- A Second World War U.S. single-engine, single-seat fighter and fighter bomber aircraft manufactured by Curtiss-Wright Corporation from 1939 to 1944
- Significant due to its availability in large quantities early in the Second World War
- Kittyhawks served 28 Allied air forces in North Africa, the Pacific, the Middle East, Southeast Asia, the Soviet Union, Alaska and Italy
- The RCAF operated three Kittyhawk squadrons in Alaska and the Aleutians
- RAF No. 112 squadron in North Africa was famous for its "Shark Mouth" markings
- First flight was in October 1938 (XP-40)
Despite an unspectacular overall performance and a lack of power at altitude, the P-40 was the most important American fighter in the early years of Second World War because it was available in large quantities. P-40s were flown on almost all battle fronts and were supplied to many countries, including Canada, Britain, Australia, New Zealand, China, and Russia. The RCAF operated seven squadrons of Kittyhawks in Canada and Alaska. Introduced in 1941, the RCAF retired them all by 1946. A total of 13,750 were built.
Despite its mediocre performance the P-40 was tough and reliable, attributes essential for operations in the relatively primitive conditions and harsh climate of Alaska and the Aleutians. In an attempt to increase performance, especially at high altitude, two versions appeared with Rolls-Royce Merlin engines.
The best known P-40 unit was the American Volunteer Group in China, the “Flying Tigers”. The famous shark-mouth decoration on their aircraft actually originated with the RAF in the Western Desert.
Reserve Hangar, Canada Aviation and Space Museum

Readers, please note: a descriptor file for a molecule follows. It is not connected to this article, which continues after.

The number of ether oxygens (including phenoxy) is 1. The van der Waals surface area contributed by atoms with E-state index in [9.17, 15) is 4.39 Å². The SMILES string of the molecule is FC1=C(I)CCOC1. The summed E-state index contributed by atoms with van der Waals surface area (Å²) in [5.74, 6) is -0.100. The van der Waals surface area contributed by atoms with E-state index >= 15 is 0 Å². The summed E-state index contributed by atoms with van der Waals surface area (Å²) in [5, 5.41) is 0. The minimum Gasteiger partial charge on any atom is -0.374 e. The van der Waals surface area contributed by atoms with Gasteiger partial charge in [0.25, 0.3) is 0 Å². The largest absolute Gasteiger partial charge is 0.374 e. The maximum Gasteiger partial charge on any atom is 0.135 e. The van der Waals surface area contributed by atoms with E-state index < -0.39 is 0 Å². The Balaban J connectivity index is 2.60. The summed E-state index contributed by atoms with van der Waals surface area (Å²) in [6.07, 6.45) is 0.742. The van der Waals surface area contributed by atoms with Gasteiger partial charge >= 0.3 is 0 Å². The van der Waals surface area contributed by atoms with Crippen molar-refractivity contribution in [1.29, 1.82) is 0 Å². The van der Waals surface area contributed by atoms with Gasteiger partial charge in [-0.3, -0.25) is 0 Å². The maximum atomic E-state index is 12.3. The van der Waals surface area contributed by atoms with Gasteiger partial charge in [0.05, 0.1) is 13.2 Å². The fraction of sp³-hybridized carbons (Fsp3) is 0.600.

Transfer from the Royal Canadian Air Force
The Museum's Kittyhawk was manufactured by the Curtiss-Wright Corporation in 1942 for the RAF, but was diverted to the RCAF on March 23, 1942, on loan from the RAF. It was issued to 132 Squadron, forming at Rockcliffe Airport, and was then moved to British Columbia, where it served as a trainer successively at Sea Island, Patricia Bay, Tofino, and Boundary Bay until 1943. The aircraft then went to No. 3 Training Command at Montreal in January 1944, and to No. 2 Training Command at Winnipeg in June 1945. It was then stored at Vulcan, Alberta, until it was brought to Rockcliffe Airport in 1964, when it was transferred by the RCAF to the Museum and placed on display.
|Wing Span||11.4 m (37 ft 3 1/2 in)|
|Length||9.7m (31 ft 8 1/2 in)|
|Height||3.3 m (10 ft 8 in)|
|Weight, Empty||2,686 kg (5,992 lb)|
|Weight, Gross||3,862 kg (8,515 lb)|
|Cruising Speed||496 km/h (308 mph)|
|Max Speed||563 km/h (350 mph)|
|Rate of Climb||4,570 m (15,000 ft) / 6.3 min|
|Service Ceiling||8,870 m (29,100 ft)|
|Range||1,152 km (716 mi)|
|Power Plant||one Allison V-1710-39, 1,150 hp, V-12 engine|